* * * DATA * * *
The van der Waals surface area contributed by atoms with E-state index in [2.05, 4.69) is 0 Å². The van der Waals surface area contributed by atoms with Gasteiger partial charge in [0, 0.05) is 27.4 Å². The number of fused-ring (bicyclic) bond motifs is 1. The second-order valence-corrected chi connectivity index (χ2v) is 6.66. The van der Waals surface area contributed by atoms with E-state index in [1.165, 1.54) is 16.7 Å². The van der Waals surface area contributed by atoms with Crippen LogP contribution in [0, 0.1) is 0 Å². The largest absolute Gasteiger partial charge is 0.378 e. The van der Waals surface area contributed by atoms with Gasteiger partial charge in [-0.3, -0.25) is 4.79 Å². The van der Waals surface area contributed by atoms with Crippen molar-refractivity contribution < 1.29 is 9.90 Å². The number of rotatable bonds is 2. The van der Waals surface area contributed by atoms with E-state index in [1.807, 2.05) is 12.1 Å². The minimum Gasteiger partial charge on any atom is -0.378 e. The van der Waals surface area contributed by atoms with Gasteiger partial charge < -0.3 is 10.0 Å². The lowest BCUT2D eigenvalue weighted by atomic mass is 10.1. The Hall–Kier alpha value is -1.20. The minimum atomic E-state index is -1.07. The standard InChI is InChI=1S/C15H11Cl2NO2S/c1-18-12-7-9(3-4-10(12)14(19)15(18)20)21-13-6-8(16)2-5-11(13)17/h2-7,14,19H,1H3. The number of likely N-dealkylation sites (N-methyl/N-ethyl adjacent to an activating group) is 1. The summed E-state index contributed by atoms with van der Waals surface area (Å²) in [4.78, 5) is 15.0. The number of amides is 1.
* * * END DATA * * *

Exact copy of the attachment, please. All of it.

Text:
The van der Waals surface area contributed by atoms with E-state index in [2.05, 4.69) is 0 Å². The van der Waals surface area contributed by atoms with Gasteiger partial charge in [0, 0.05) is 27.4 Å². The number of fused-ring (bicyclic) bond motifs is 1. The second-order valence-corrected chi connectivity index (χ2v) is 6.66. The van der Waals surface area contributed by atoms with E-state index in [1.165, 1.54) is 16.7 Å². The van der Waals surface area contributed by atoms with Crippen LogP contribution in [0, 0.1) is 0 Å². The largest absolute Gasteiger partial charge is 0.378 e. The van der Waals surface area contributed by atoms with Gasteiger partial charge in [-0.3, -0.25) is 4.79 Å². The van der Waals surface area contributed by atoms with Crippen molar-refractivity contribution < 1.29 is 9.90 Å². The number of rotatable bonds is 2. The van der Waals surface area contributed by atoms with E-state index in [1.807, 2.05) is 12.1 Å². The minimum Gasteiger partial charge on any atom is -0.378 e. The van der Waals surface area contributed by atoms with Gasteiger partial charge < -0.3 is 10.0 Å². The lowest BCUT2D eigenvalue weighted by atomic mass is 10.1. The Hall–Kier alpha value is -1.20. The minimum atomic E-state index is -1.07. The standard InChI is InChI=1S/C15H11Cl2NO2S/c1-18-12-7-9(3-4-10(12)14(19)15(18)20)21-13-6-8(16)2-5-11(13)17/h2-7,14,19H,1H3. The number of likely N-dealkylation sites (N-methyl/N-ethyl adjacent to an activating group) is 1. The summed E-state index contributed by atoms with van der Waals surface area (Å²) in [4.78, 5) is 15.0. The number of amides is 1.